Color Theories to Back-up Your Design
There is more to color than what initially meets the eye; it is how people react to it. Color is an essential factor of any design and we should know how to make the most out of it. In truth, once we know what colors represent to whom and what a particular color works with what, we can take advantage of this single design element to make people actually respond.
Colors and Their Meaning
To help further discuss how to use colors, let me just enumerate insights on how the general public perceive and relate to color. Here are the basic colors and how most people generally relate with them. Do take note, however, that these may change depending on the color’s saturation and intensity.
These are the colors that we often associate with fire and energy. These colors tend to elevate forward in space and attract a lot of attention. In this regard, it is helpful to note that it can overwhelm your content if not utilized properly.
Red– this color is often associated with fiery passion or anger, and/or an overwhelming sense of danger or excitement. Along with orange, red is a very appetizing color, thus its use in countless advertisements of food. In the east, especially in China, people regard red as a lucky color. As a color that one can associate with power, energy and speed, it can be best used for sports items and for parts of the design that needs to evoke action from the audience.
Pink– when white is added to red. Red’s usually strong character is subdued and from being fiery and powerful becomes associated with gentleness and femininity. It is even used to signify tenderness and love.
Orange– A mixture of red and yellow, is almost as fiery as red and as joyful as yellow. It is associated with autumn, summer and citrus fruits (thus the color’s name) and can stimulate appetite quite well. Orange usually represents happiness, enthusiasm, encouragement, and energy. It may also mean creativity and affordability.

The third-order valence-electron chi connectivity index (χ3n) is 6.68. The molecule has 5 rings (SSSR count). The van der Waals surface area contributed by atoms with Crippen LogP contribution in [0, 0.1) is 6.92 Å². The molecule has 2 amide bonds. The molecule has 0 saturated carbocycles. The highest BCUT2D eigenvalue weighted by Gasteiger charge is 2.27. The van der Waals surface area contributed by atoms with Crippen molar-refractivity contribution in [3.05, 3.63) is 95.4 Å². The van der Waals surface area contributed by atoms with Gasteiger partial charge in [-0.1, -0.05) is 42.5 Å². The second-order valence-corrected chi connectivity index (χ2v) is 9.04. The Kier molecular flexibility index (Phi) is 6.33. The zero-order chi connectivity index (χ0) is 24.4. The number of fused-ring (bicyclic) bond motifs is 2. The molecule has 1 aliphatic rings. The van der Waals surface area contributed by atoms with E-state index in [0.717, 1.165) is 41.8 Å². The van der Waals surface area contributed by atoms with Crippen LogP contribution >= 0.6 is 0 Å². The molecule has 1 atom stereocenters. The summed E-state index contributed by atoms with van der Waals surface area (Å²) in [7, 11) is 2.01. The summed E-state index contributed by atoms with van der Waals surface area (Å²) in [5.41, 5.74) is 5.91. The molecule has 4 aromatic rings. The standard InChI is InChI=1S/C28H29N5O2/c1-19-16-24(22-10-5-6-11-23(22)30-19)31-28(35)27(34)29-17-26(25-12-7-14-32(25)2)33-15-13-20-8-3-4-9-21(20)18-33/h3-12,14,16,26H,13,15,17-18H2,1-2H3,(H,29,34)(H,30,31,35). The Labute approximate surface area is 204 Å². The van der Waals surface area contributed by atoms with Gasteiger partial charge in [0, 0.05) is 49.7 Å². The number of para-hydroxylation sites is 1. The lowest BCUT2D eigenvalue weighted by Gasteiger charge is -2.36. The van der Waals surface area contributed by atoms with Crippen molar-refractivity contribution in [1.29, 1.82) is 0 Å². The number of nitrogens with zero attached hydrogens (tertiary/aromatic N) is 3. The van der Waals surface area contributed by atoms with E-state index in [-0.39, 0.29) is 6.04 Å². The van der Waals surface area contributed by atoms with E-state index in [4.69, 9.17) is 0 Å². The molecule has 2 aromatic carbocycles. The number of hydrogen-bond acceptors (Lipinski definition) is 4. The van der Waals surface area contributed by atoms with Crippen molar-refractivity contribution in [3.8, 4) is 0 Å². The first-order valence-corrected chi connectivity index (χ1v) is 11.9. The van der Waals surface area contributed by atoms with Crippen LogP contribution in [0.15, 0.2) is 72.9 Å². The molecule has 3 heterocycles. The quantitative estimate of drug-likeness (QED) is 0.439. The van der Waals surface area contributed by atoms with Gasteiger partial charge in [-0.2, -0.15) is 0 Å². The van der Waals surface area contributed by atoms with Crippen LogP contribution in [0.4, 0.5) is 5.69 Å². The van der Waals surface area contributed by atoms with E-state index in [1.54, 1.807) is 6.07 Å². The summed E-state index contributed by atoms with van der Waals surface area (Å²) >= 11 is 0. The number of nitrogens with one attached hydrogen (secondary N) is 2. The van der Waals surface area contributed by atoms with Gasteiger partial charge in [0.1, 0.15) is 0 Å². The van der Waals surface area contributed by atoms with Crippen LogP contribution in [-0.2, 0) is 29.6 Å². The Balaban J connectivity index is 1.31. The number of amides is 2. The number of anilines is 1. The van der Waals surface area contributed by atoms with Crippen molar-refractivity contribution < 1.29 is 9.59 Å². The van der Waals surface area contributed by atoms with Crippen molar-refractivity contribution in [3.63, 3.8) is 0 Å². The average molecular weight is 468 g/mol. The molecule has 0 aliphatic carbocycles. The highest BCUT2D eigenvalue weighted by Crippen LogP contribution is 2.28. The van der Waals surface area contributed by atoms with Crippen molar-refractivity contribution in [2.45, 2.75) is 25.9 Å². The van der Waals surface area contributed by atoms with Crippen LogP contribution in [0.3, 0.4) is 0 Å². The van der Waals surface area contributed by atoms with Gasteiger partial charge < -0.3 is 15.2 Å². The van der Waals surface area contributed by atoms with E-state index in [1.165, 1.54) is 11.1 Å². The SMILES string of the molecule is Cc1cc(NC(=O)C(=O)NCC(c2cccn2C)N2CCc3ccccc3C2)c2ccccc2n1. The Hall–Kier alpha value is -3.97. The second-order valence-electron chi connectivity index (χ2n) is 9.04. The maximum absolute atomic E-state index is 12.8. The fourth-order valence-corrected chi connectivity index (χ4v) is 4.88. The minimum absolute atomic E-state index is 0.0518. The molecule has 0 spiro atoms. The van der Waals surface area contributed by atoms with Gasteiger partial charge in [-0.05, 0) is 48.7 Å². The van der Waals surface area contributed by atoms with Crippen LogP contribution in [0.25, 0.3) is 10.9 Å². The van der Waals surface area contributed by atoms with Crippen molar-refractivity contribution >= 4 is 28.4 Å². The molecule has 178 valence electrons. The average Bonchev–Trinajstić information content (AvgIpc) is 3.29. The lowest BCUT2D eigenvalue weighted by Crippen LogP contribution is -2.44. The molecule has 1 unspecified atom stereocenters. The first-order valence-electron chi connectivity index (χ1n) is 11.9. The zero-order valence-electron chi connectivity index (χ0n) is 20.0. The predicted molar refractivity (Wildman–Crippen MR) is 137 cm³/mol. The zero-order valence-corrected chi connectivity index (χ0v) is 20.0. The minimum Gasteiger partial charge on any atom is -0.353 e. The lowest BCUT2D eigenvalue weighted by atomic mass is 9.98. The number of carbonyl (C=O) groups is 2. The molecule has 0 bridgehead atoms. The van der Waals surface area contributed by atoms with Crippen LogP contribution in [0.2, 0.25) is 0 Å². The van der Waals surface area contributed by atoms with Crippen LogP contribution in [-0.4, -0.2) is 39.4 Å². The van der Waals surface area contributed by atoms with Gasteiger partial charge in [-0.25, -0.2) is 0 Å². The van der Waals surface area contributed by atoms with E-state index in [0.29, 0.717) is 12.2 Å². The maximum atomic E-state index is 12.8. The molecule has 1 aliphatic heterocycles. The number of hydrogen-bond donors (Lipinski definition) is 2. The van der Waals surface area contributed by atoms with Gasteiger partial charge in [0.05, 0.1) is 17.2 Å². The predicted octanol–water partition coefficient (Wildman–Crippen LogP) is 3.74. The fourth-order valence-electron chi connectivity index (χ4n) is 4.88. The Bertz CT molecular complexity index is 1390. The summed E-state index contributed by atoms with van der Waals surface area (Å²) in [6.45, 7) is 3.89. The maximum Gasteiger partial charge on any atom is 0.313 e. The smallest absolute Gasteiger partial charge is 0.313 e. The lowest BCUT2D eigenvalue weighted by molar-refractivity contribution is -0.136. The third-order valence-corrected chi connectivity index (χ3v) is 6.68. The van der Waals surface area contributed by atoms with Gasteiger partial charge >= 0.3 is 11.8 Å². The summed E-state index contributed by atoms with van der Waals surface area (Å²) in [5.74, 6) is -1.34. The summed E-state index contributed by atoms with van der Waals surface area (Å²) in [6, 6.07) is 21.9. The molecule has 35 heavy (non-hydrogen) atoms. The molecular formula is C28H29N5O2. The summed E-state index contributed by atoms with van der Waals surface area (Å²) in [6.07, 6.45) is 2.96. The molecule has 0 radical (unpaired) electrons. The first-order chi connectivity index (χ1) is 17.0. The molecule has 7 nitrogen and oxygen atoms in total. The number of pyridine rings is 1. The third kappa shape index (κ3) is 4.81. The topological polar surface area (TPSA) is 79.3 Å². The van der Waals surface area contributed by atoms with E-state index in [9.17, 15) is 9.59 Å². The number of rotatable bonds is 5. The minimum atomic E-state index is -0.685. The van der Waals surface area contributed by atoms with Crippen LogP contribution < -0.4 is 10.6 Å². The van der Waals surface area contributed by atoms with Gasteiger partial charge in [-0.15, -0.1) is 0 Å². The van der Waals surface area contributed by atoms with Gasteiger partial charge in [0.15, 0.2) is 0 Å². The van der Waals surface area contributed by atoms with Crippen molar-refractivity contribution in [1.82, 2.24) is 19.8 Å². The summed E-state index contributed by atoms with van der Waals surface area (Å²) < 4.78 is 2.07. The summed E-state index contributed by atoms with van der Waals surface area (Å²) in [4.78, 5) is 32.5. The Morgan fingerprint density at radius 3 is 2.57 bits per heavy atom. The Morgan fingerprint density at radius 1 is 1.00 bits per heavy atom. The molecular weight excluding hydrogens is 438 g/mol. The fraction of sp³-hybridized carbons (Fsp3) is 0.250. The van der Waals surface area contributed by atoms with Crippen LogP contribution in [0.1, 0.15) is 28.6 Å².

Yellow-the color of sunshine. It is associated with joy, intellect, optimism, liveliness and energy. It is also associated with food. Among warm colors, yellow (in its pure, bright form) grabs most attention. That is why most road signs and taxi-cabs are painted yellow and black. Also, due to its liveliness, you can use this color in promoting products that target children and youth. However, this color can become unstable and too bright at times and cause people to become overwhelmed. It is said that babies cry more in yellow rooms as much as older ones would have the tendency to want to get out more often.
If warm colors advance in space, cool colors do the opposite; they recede and rarely overpower other elements in the design. These colors are often associated with the sea and the sky and often are used to indicate stability and serenity.
Green– the color of nature. You can always use it in promoting environmental products and fresh, healthy food. This color symbolizes hope, growth, fertility and youth. Many people also associate this color with money and worldliness, as people would go “green” in envy.
Blue– the color of the sky and the sea. It symbolizes tranquility, truth and trust, security and unity. If warm colors can boost appetite, blue have the tendency to suppress it since almost no food comes naturally in blue. This color also has a very calming effect and is usually used as a background color to countless print and online designs.